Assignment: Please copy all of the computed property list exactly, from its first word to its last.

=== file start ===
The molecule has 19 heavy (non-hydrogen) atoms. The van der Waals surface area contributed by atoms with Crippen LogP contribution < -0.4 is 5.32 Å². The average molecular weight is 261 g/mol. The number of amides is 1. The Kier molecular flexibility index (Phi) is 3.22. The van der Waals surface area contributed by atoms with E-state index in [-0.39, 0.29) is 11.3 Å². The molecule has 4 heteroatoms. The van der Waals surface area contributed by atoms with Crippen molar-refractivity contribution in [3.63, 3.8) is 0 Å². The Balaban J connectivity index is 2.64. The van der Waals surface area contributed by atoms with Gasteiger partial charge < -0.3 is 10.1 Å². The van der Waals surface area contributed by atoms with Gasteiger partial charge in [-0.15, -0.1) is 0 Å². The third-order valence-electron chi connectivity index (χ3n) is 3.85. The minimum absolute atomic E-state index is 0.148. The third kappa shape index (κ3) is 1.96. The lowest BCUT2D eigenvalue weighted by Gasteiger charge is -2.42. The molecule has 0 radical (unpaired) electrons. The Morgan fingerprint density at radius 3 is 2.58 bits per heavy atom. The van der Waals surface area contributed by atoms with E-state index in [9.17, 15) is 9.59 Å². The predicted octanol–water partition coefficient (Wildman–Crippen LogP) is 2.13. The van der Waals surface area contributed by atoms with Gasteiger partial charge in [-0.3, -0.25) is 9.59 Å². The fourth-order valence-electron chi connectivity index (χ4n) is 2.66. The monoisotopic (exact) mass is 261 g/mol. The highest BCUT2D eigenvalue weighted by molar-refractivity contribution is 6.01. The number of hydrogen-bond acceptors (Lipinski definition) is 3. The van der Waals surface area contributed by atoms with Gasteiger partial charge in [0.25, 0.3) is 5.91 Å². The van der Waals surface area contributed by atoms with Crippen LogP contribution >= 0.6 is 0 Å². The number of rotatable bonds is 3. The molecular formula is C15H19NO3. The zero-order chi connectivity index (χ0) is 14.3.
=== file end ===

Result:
The molecule has 19 heavy (non-hydrogen) atoms. The van der Waals surface area contributed by atoms with Crippen LogP contribution < -0.4 is 5.32 Å². The average molecular weight is 261 g/mol. The number of amides is 1. The Kier molecular flexibility index (Phi) is 3.22. The van der Waals surface area contributed by atoms with E-state index in [-0.39, 0.29) is 11.3 Å². The molecule has 4 heteroatoms. The van der Waals surface area contributed by atoms with Crippen molar-refractivity contribution in [3.63, 3.8) is 0 Å². The Balaban J connectivity index is 2.64. The van der Waals surface area contributed by atoms with Gasteiger partial charge < -0.3 is 10.1 Å². The van der Waals surface area contributed by atoms with Gasteiger partial charge in [-0.15, -0.1) is 0 Å². The third-order valence-electron chi connectivity index (χ3n) is 3.85. The minimum absolute atomic E-state index is 0.148. The third kappa shape index (κ3) is 1.96. The lowest BCUT2D eigenvalue weighted by Gasteiger charge is -2.42. The molecule has 0 radical (unpaired) electrons. The Morgan fingerprint density at radius 3 is 2.58 bits per heavy atom. The van der Waals surface area contributed by atoms with E-state index in [9.17, 15) is 9.59 Å². The predicted octanol–water partition coefficient (Wildman–Crippen LogP) is 2.13. The van der Waals surface area contributed by atoms with Gasteiger partial charge in [-0.3, -0.25) is 9.59 Å². The fourth-order valence-electron chi connectivity index (χ4n) is 2.66. The monoisotopic (exact) mass is 261 g/mol. The highest BCUT2D eigenvalue weighted by molar-refractivity contribution is 6.01. The number of hydrogen-bond acceptors (Lipinski definition) is 3. The van der Waals surface area contributed by atoms with Gasteiger partial charge in [0.25, 0.3) is 5.91 Å². The van der Waals surface area contributed by atoms with Crippen LogP contribution >= 0.6 is 0 Å². The number of rotatable bonds is 3. The molecular formula is C15H19NO3. The zero-order chi connectivity index (χ0) is 14.3.